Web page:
Ten percent of deforestation in the Brazilian Amazon between August 2012 and July 2014 occurred in protected areas, reports new research from Imazon.
The study, based on spatial analysis, found that 158,400 hectares of the 1.531 million hectares cleared in the Amazon during the two-year period took place within 160 officially designated conservation units. Forest loss was heavily concentrated in 50 of those protected areas, which accounted for 96 percent of deforestation.
87 percent of that loss occurred across protected areas in just two states: Para and Rondonia.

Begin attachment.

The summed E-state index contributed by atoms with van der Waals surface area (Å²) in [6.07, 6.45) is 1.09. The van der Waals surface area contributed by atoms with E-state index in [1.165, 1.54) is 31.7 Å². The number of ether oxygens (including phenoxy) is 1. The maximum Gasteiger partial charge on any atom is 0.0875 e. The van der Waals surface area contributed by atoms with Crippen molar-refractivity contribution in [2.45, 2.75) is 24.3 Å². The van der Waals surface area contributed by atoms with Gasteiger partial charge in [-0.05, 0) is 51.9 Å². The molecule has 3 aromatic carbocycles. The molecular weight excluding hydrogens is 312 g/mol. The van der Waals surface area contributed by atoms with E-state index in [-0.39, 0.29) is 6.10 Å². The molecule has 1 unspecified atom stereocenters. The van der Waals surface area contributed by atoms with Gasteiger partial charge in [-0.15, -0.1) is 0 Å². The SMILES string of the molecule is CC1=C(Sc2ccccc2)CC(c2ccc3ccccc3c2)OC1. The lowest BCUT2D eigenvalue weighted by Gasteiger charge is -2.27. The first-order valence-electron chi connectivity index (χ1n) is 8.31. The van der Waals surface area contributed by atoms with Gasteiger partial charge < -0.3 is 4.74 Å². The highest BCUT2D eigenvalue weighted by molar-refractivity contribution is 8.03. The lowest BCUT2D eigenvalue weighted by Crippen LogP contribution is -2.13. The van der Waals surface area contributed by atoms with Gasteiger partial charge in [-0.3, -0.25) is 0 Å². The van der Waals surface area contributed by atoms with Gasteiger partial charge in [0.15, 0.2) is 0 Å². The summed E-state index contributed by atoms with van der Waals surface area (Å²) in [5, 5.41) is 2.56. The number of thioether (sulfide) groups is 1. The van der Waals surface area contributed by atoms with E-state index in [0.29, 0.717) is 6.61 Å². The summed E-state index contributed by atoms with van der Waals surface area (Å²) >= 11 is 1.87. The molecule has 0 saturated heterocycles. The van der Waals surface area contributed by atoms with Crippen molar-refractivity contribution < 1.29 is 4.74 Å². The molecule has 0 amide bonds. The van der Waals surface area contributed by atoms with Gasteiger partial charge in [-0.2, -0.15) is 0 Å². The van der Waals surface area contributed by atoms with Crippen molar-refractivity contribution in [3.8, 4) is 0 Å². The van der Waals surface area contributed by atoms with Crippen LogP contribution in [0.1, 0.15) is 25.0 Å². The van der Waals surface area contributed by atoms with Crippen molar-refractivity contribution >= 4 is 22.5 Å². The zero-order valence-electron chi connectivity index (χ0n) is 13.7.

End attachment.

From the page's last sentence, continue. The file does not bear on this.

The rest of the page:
Imazon says loss was highest in areas where infrastructure was expanding or management plans and funding were lacking. As such, the study recommends stepped up law enforcement, eviction of non-traditional settlers from illegally occupied forests, a crack down on fake land titles, and targeted already-deforested lands for state resettlement schemes.
Deforestation in the Brazilian Amazon has fallen sharply off its peak of the 1990s and early 2000s.
While deforestation in the Brazilian Amazon has sharply declined over the past decade, forest loss has been rising steadily in recent months. Brazil’s weakening currency along with a sharp reduction in state funding of a key Amazon protection program are thought to be contributing factors to the apparent reversal.
– This report was originally published in Mongabay and is republished by an agreement to share content.